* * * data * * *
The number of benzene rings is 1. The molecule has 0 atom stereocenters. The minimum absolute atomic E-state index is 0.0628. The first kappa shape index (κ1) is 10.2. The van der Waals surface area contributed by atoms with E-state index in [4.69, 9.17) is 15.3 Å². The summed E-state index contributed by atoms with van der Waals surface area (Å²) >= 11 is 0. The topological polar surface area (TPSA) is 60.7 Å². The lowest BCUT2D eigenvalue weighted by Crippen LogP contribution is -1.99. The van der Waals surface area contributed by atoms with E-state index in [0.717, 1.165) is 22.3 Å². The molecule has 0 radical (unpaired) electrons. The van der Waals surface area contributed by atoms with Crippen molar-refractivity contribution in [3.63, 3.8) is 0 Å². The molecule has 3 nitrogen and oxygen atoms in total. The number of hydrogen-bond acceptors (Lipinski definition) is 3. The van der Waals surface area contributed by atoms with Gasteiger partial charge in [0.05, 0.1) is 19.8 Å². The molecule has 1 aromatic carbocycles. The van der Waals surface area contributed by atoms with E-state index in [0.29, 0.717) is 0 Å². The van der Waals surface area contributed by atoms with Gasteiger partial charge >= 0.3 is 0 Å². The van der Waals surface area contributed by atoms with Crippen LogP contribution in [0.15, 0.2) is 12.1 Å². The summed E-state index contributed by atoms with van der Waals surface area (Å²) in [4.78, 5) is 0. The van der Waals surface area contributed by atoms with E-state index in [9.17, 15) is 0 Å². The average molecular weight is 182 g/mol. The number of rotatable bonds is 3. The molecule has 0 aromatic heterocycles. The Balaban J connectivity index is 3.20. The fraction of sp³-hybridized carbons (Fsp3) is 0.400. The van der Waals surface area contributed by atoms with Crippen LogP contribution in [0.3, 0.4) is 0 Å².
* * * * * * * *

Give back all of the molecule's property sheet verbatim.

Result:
The number of benzene rings is 1. The molecule has 0 atom stereocenters. The minimum absolute atomic E-state index is 0.0628. The first kappa shape index (κ1) is 10.2. The van der Waals surface area contributed by atoms with E-state index in [4.69, 9.17) is 15.3 Å². The summed E-state index contributed by atoms with van der Waals surface area (Å²) >= 11 is 0. The topological polar surface area (TPSA) is 60.7 Å². The lowest BCUT2D eigenvalue weighted by Crippen LogP contribution is -1.99. The van der Waals surface area contributed by atoms with E-state index in [0.717, 1.165) is 22.3 Å². The molecule has 0 radical (unpaired) electrons. The van der Waals surface area contributed by atoms with Crippen molar-refractivity contribution in [3.63, 3.8) is 0 Å². The molecule has 3 nitrogen and oxygen atoms in total. The number of hydrogen-bond acceptors (Lipinski definition) is 3. The van der Waals surface area contributed by atoms with Gasteiger partial charge in [0.05, 0.1) is 19.8 Å². The molecule has 1 aromatic carbocycles. The van der Waals surface area contributed by atoms with E-state index in [0.29, 0.717) is 0 Å². The van der Waals surface area contributed by atoms with Gasteiger partial charge >= 0.3 is 0 Å². The van der Waals surface area contributed by atoms with Crippen LogP contribution in [0.15, 0.2) is 12.1 Å². The summed E-state index contributed by atoms with van der Waals surface area (Å²) in [4.78, 5) is 0. The van der Waals surface area contributed by atoms with E-state index in [9.17, 15) is 0 Å². The average molecular weight is 182 g/mol. The number of rotatable bonds is 3. The molecule has 0 aromatic heterocycles. The Balaban J connectivity index is 3.20. The fraction of sp³-hybridized carbons (Fsp3) is 0.400. The van der Waals surface area contributed by atoms with Crippen LogP contribution in [0.3, 0.4) is 0 Å².